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1953 Alfa Romeo B.A.T. 5

Chassis no. 01396
Engine no. no number
Coachbuilder Bertone
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The B.A.T. 5 is the first concept car of the B.A.T. series, built by Bertone on the chassis of the Alfa Romeo 1900C, presented at the Turin Motor Show in 1953.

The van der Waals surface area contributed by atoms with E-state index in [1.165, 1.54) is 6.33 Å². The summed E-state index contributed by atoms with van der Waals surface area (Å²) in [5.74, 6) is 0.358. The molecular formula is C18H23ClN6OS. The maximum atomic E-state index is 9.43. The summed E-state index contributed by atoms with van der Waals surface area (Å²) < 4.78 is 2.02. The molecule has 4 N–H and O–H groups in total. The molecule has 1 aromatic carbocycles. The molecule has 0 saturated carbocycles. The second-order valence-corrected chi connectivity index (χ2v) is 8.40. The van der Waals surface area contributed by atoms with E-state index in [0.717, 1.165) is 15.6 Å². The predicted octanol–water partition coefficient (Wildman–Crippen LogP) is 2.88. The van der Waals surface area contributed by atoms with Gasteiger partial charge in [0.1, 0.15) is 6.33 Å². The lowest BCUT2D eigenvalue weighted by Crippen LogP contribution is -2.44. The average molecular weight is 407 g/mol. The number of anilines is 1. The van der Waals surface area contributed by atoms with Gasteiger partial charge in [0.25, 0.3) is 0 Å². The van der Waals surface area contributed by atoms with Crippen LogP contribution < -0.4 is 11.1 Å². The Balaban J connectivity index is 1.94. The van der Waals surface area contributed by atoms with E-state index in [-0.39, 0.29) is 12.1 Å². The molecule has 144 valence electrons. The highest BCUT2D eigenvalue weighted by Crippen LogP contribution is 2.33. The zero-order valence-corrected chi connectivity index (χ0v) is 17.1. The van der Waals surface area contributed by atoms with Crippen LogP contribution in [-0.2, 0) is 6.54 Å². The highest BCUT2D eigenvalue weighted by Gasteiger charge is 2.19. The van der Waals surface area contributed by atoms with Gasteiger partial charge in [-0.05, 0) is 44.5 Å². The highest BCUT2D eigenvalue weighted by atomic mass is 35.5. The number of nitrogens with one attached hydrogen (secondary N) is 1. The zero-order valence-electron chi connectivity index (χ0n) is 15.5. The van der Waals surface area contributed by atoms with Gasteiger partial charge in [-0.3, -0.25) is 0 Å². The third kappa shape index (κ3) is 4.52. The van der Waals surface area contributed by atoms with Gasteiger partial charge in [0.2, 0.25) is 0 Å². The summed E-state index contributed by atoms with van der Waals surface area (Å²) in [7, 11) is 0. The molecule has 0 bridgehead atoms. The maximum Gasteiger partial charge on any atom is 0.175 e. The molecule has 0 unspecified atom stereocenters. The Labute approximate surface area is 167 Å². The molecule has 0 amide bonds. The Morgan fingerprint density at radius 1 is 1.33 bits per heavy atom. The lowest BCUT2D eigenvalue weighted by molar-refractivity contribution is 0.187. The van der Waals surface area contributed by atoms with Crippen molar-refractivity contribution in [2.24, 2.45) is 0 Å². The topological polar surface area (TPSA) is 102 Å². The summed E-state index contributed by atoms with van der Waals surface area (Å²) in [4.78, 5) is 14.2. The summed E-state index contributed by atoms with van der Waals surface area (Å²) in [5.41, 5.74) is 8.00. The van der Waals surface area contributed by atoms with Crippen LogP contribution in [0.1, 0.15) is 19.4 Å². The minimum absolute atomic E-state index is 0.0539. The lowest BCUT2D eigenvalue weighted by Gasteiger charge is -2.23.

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The B.A.T. 5, Berlinetta Aerodinamica Tecnica n ° 5, was the first car of the three B.A.T. to be launched at the 1953 Turin Motor Show. Nuccio Bertone asked one of his designers, Franco Scaglione, to design a car on the chassis of the Alfa Romeo 1900C that would reduce the drag coefficient to a minimum and at the same time be capable of to amaze the public of the salons and the Alfa Romeo management with its advanced design. The result was the B.A.T. 5, a revolutionary car resulting from the talent and empirical aerodynamic studies of Franco Scaglione who, under the supervision of Ezio Cingolani, responsible for the development and production of the project, perfected the concepts inherited from the aeronautics already expressed previously on the Abarth 1500 Biposto. The bodywork, which aims to lower the aerodynamic resistance to a minimum and cancel the turbulence generated by the wheels at high speeds, was made entirely by hand by Bertone's plate beaters directly in full size, after a few sketches. Most of the adjustments were made by Franco Scaglione himself in the modeling phase under the watchful eye of Nuccio Bertone. The result achieved by Bertone is an extremely light car, only 1100 kg, with a body finished in gray with red details full of curves, large front and rear overhangs, faired wheels, a "teardrop" cockpit, and above all large fins on the fenders. rear. The front features a large split air intake between the elongated mudguards that integrate the retractable headlights and the absence of the typical Alfa Romeo triangular grille, replaced by a metal "nose" integrated into the body. The elliptical side, in addition to the rear fins, has faired front and rear wheels and a large air vent behind the front wheel arch, on which the Bertone emblem is applied. The passenger compartment has a very streamlined teardrop shape with side windows angled at 45 ° with respect to the car body and a large panoramic windscreen that integrates perfectly with the almost flat roof. The most striking part, however, is certainly the tail which sports a huge rear window divided into two parts by a thin strip of sheet metal, a concept then taken up by the Chevrolet Corvette Stingray, two small circular headlights and two elongated reflectors integrated in the lower part of the body. the split black exhaust terminal in the center and two "fins" almost as high as the roof, each with a slit and slightly curved inwards. The cabin, on the other hand, is rather simple, with two sporty-shaped seats and door panels covered in red leather, light-colored floor mats, a dashboard in the same color as the body and a small dome on which the on-board instruments are placed. The three-spoke steering wheel with wooden crown, the three circular instruments, the gearshift lever and the pedal set came directly from the Alfa Romeo 1900C SS. Furthermore, this amazing line is not an end in itself but is also very aerodynamic, the B.A.T. 5 could boast a Cx of 0.23 which would allow the car to reach a top speed of 200 km/h, over 30 km/h more than the 1900 C SS with the same 100 HP engine. At that time Bertone did not have a wind tunnel and to obtain the precious aerodynamic information necessary for the project they used a system, common at the time, based on some wool threads. These were applied to the bodywork of the cars which were driven on the road at different speeds and photographed from another car side by side to observe the movements of the woolen threads in the wind. At the Turin Motor Show the car was an immediate success that struck the public with its remarkable "stage presence" due to the design of the aerodynamic bodywork. The car was sold to the American importer and driver of European cars Stanley Harold Arnolt for USD 7,650 in October 1953 and then loaned to Herb Shriner, a specialized promotion man who displayed it at the International Motor Sports Show in New York (February 6-14, 1954), where the car was vainly offered at 25,000 US$. Arnolt kept it then in his showroom Hoosier International Motors in Warsaw, Indiana. The B.A.T. 5 covered about 11,000 kilometres up to 1958, when Arnolt sold it to a friend, Joe Prysak of South Bend, Indiana who kept the car for almost thirty years. In 1987, the car was offered for sale in Hemmings Motor News and bought by Said Marouf of La Jolla, California, who carried out a long restoration on it and then presented the vehicle at the Pebble Beach Concours d’Elegance. Since then, an intense history of participation in Concours d'elegance, meetings, exhibitions and reunions with the other two B.A.T. After being exhibited all together at the Blackhawk Museum in Danville, California, the three concepts all sold together at auction in 2020 for $ 14.8 million.